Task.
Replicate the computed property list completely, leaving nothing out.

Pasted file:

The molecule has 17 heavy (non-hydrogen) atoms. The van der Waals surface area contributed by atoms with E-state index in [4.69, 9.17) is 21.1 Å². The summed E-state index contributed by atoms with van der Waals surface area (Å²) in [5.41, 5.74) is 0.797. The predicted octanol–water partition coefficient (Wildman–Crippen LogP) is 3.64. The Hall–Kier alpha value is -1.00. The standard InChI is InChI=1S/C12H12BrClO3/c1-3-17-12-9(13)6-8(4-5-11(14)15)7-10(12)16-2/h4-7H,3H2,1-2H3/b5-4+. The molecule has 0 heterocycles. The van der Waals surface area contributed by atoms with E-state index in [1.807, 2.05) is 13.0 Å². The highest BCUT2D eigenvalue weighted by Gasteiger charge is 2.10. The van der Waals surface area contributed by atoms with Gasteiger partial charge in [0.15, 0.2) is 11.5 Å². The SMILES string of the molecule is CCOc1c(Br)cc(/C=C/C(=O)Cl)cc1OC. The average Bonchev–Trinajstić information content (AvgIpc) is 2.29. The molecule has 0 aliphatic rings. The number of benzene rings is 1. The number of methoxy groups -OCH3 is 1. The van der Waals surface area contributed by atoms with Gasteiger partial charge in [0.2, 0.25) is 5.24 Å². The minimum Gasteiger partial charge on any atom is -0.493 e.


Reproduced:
The molecule has 17 heavy (non-hydrogen) atoms. The van der Waals surface area contributed by atoms with E-state index in [4.69, 9.17) is 21.1 Å². The summed E-state index contributed by atoms with van der Waals surface area (Å²) in [5.41, 5.74) is 0.797. The predicted octanol–water partition coefficient (Wildman–Crippen LogP) is 3.64. The Hall–Kier alpha value is -1.00. The standard InChI is InChI=1S/C12H12BrClO3/c1-3-17-12-9(13)6-8(4-5-11(14)15)7-10(12)16-2/h4-7H,3H2,1-2H3/b5-4+. The molecule has 0 heterocycles. The van der Waals surface area contributed by atoms with E-state index in [1.807, 2.05) is 13.0 Å². The highest BCUT2D eigenvalue weighted by Gasteiger charge is 2.10. The van der Waals surface area contributed by atoms with Gasteiger partial charge in [0.15, 0.2) is 11.5 Å². The SMILES string of the molecule is CCOc1c(Br)cc(/C=C/C(=O)Cl)cc1OC. The average Bonchev–Trinajstić information content (AvgIpc) is 2.29. The molecule has 0 aliphatic rings. The number of benzene rings is 1. The number of methoxy groups -OCH3 is 1. The van der Waals surface area contributed by atoms with Gasteiger partial charge in [0.2, 0.25) is 5.24 Å². The minimum Gasteiger partial charge on any atom is -0.493 e.